Split Up Larger Work Items
In many cases the effort to implement a new feature or fix a really nasty bug will exceed let’s say 60 minutes. In those cases the developer should have a rough a plan how the overall work be structured. For a new feature this could mean something like:
- Add test-cases that pass for the current implementation
- Re-factor in preparation without changing behavior
- Add test-cases for new feature
- Implement first half of new feature but ensure that it cannot be executed yet (think feature-toggle here)
- Finish new feature and enable execution
The example above for how to structure the implementation of something larger has a critical aspect to it. Which is that at every point in time the code in the VCS must be in a consistent and operational (=deployable) state. If things look different (i.e. some parts are not working every now and then) in your development environment, as opposed to the VCS, that is ok. Although it has proven to make life easier when both the VCS and your environment do not stray too far apart from each other.
What I discovered for myself is that the approach has a really nice by-product: cleaner and more stable code. In hindsight I cannot say when this materialized for me. So there is a small chance that from a clean code perspective things got worse before they got better. But my gut feeling tells me that this was not the case. Because an always-working code also means a better structured code, which is by definition more stable due to reduced complexity (relative to a messy codebase).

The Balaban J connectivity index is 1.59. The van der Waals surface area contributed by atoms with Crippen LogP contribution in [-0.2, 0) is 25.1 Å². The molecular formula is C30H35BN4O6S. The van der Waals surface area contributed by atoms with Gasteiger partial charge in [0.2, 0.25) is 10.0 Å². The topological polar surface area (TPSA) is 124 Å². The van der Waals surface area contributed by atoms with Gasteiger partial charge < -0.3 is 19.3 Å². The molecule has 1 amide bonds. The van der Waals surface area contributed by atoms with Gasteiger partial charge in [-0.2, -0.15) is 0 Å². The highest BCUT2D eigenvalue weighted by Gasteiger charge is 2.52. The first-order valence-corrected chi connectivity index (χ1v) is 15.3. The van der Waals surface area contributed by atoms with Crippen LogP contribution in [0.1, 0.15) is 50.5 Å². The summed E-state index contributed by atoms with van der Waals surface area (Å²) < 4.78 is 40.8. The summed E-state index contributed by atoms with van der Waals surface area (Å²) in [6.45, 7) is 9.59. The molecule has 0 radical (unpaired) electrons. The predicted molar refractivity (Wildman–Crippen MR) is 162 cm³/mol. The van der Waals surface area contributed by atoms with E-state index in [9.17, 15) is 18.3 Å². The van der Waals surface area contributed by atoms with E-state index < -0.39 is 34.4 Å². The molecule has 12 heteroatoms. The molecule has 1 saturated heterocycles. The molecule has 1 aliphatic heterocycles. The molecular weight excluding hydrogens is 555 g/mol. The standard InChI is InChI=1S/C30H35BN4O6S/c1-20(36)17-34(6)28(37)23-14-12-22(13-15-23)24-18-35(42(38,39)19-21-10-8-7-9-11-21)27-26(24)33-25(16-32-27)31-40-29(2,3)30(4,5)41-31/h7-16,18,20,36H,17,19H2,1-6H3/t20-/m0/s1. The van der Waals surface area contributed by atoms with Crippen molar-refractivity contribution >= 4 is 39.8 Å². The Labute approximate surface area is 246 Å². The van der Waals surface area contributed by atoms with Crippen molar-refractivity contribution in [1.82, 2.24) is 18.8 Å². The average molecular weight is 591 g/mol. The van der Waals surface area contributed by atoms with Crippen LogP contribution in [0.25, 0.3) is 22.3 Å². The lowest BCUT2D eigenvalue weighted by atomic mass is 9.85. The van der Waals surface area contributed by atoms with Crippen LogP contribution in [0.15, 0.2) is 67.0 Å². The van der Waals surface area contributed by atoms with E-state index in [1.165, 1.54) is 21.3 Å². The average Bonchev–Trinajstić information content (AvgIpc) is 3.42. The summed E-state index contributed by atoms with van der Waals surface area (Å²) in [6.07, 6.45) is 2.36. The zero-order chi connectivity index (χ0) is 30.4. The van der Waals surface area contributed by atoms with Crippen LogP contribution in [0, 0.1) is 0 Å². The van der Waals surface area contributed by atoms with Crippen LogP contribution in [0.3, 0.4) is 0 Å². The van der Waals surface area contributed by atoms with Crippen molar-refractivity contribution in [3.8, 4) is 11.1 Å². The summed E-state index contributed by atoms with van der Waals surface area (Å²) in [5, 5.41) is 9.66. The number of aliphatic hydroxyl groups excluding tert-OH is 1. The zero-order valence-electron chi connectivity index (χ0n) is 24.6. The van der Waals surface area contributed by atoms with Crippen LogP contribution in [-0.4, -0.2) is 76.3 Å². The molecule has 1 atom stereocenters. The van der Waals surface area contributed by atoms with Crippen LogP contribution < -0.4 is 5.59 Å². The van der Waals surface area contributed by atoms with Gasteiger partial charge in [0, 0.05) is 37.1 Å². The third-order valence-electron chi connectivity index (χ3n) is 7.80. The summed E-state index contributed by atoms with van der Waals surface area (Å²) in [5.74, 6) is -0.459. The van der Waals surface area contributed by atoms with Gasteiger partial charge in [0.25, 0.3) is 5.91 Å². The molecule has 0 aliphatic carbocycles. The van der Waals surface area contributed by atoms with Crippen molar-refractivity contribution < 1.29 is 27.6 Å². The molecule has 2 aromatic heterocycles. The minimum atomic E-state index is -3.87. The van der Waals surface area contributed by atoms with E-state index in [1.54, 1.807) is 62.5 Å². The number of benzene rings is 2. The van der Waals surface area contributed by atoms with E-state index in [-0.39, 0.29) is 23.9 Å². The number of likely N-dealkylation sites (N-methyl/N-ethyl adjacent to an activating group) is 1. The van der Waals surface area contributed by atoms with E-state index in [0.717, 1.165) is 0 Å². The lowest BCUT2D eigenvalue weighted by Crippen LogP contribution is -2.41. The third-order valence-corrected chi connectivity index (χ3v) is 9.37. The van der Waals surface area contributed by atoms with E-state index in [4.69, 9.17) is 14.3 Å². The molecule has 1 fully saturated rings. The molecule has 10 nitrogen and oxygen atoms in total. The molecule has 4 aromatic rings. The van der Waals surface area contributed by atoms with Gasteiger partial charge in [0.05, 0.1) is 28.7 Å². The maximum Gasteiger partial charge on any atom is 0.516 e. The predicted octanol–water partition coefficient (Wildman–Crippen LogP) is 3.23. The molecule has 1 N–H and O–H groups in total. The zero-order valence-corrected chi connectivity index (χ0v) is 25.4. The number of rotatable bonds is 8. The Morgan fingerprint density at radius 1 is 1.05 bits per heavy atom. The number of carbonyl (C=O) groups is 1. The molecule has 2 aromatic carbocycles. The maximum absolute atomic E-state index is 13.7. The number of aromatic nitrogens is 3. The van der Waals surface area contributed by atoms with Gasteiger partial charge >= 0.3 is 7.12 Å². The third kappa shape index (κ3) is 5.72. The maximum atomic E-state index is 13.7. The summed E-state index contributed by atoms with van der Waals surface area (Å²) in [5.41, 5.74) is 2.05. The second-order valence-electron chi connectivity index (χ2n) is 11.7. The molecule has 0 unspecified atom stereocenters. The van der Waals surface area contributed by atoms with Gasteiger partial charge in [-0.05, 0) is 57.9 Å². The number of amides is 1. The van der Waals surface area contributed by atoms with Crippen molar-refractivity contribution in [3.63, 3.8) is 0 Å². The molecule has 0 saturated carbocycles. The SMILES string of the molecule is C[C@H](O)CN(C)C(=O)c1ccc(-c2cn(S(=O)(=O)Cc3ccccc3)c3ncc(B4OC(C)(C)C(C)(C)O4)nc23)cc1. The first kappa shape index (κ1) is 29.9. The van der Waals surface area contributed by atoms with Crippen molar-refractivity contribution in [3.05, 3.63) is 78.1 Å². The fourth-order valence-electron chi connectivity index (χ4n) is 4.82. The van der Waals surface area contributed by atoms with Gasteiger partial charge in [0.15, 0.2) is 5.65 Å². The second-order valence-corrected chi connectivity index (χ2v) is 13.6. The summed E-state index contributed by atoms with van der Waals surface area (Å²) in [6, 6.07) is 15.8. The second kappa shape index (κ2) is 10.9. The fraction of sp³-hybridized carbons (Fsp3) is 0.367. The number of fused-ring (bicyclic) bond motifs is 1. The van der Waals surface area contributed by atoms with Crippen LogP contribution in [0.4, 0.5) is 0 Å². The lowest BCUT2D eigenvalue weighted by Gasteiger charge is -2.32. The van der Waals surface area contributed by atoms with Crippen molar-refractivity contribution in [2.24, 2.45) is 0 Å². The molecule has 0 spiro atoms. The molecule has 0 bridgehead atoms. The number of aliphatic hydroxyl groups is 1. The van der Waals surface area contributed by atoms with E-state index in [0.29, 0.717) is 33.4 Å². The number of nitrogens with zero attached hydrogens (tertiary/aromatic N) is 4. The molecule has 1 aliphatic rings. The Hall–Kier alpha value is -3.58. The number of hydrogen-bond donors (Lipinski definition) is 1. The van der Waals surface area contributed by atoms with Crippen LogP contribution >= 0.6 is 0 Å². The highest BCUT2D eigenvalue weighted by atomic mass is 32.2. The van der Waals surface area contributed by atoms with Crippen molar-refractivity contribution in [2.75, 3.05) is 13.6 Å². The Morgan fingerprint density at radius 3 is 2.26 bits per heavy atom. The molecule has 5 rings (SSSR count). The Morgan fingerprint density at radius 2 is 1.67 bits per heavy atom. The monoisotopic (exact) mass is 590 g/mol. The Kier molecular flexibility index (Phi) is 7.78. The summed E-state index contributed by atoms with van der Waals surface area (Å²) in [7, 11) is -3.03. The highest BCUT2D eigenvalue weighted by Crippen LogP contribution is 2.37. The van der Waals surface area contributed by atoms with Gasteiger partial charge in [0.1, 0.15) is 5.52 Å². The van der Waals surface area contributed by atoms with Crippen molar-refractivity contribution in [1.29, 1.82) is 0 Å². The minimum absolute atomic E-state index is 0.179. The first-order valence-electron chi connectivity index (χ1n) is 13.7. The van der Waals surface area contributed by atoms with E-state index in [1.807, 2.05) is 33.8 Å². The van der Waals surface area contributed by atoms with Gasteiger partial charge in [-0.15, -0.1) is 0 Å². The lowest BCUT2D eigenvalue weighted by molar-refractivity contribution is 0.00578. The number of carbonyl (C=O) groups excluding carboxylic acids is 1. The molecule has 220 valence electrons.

This has been written about many times and I merely mention it for completeness here. Whenever a change breaks the code, and thus causes automated tests to fail, the highest priority is to get things back into a working state. No exceptions ever!
When NOT to Commit
A VCS is not a backup system for your code but a VCS. This also means that you should not simply commit at the end of the day before you go home, unless your code happens to be in a working state. Otherwise, if you feel the need or are obliged to do so, have a backup location and/or script that handles this. But please do not clutter the VCS with backups.
At least in the early days of CI (the early 2000s) it was a somewhat common phenomenon at the beginning of projects that at the end of the day people checked in whatever they had done so far and went home. In many cases this broke the code and tests failed on the CI server. Until the next morning it was not possible for others to work effectively because you cannot reasonably integrate further changes with an already broken codebase. That is bad enough if people are located in one timezone. But think about the effect it has on an organization that works with a follow-the-sun approach.
The reason for commit messages, in addition to the technical details that the VCS records anyway, is to describe the intent of the change. It does not make sense to list technical details, because those can always be retrieved with much more precision from the VCS log. But why you performed the sum of those changes is usually hard to extract from the technical delta. So think about how you would describe the change in a way that allows you to understand things when you look at them in six months.
These are just a few point I learned over the years and have been able to validate with various projects. They are practical and provide, in my view, a good balance between the ideal world and the reality you find in many larger organizations. Please let know if you agree or (more importantly!) disagree.